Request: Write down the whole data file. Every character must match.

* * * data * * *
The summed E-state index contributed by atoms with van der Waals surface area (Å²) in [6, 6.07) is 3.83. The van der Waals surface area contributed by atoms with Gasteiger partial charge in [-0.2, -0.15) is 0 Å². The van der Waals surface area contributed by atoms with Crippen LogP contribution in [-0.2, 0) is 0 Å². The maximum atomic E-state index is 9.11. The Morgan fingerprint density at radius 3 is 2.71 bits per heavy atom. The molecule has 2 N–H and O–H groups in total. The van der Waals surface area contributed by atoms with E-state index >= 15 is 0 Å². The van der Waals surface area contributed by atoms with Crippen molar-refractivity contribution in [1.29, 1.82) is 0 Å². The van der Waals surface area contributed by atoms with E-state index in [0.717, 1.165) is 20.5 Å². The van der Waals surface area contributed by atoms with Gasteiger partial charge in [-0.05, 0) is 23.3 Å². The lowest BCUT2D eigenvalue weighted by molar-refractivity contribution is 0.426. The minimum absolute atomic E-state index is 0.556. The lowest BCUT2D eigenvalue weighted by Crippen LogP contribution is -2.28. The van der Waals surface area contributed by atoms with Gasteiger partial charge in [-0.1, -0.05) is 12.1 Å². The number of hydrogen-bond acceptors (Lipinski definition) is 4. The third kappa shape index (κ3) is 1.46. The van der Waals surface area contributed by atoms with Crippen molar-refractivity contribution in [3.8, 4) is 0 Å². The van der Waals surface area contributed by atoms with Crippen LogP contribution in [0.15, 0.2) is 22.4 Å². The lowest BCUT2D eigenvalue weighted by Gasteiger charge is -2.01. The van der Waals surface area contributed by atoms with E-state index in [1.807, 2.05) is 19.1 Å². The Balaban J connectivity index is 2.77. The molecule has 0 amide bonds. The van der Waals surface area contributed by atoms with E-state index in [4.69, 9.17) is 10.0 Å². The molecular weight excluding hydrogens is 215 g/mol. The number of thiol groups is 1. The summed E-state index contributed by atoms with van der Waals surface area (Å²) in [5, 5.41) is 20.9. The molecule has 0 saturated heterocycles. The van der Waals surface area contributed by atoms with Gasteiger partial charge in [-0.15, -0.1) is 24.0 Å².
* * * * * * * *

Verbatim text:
The summed E-state index contributed by atoms with van der Waals surface area (Å²) in [6, 6.07) is 3.83. The van der Waals surface area contributed by atoms with Gasteiger partial charge in [-0.2, -0.15) is 0 Å². The van der Waals surface area contributed by atoms with Crippen LogP contribution in [-0.2, 0) is 0 Å². The maximum atomic E-state index is 9.11. The Morgan fingerprint density at radius 3 is 2.71 bits per heavy atom. The molecule has 2 N–H and O–H groups in total. The van der Waals surface area contributed by atoms with E-state index >= 15 is 0 Å². The van der Waals surface area contributed by atoms with Crippen molar-refractivity contribution in [1.29, 1.82) is 0 Å². The van der Waals surface area contributed by atoms with E-state index in [0.717, 1.165) is 20.5 Å². The van der Waals surface area contributed by atoms with Gasteiger partial charge in [-0.05, 0) is 23.3 Å². The lowest BCUT2D eigenvalue weighted by molar-refractivity contribution is 0.426. The minimum absolute atomic E-state index is 0.556. The lowest BCUT2D eigenvalue weighted by Crippen LogP contribution is -2.28. The van der Waals surface area contributed by atoms with Gasteiger partial charge in [-0.1, -0.05) is 12.1 Å². The number of hydrogen-bond acceptors (Lipinski definition) is 4. The third kappa shape index (κ3) is 1.46. The van der Waals surface area contributed by atoms with Crippen molar-refractivity contribution in [3.8, 4) is 0 Å². The van der Waals surface area contributed by atoms with Crippen LogP contribution in [0.15, 0.2) is 22.4 Å². The lowest BCUT2D eigenvalue weighted by Gasteiger charge is -2.01. The van der Waals surface area contributed by atoms with E-state index in [1.807, 2.05) is 19.1 Å². The Balaban J connectivity index is 2.77. The molecule has 0 amide bonds. The van der Waals surface area contributed by atoms with E-state index in [4.69, 9.17) is 10.0 Å². The molecular weight excluding hydrogens is 215 g/mol. The number of thiol groups is 1. The summed E-state index contributed by atoms with van der Waals surface area (Å²) in [5, 5.41) is 20.9. The molecule has 0 saturated heterocycles. The van der Waals surface area contributed by atoms with Gasteiger partial charge in [-0.15, -0.1) is 24.0 Å².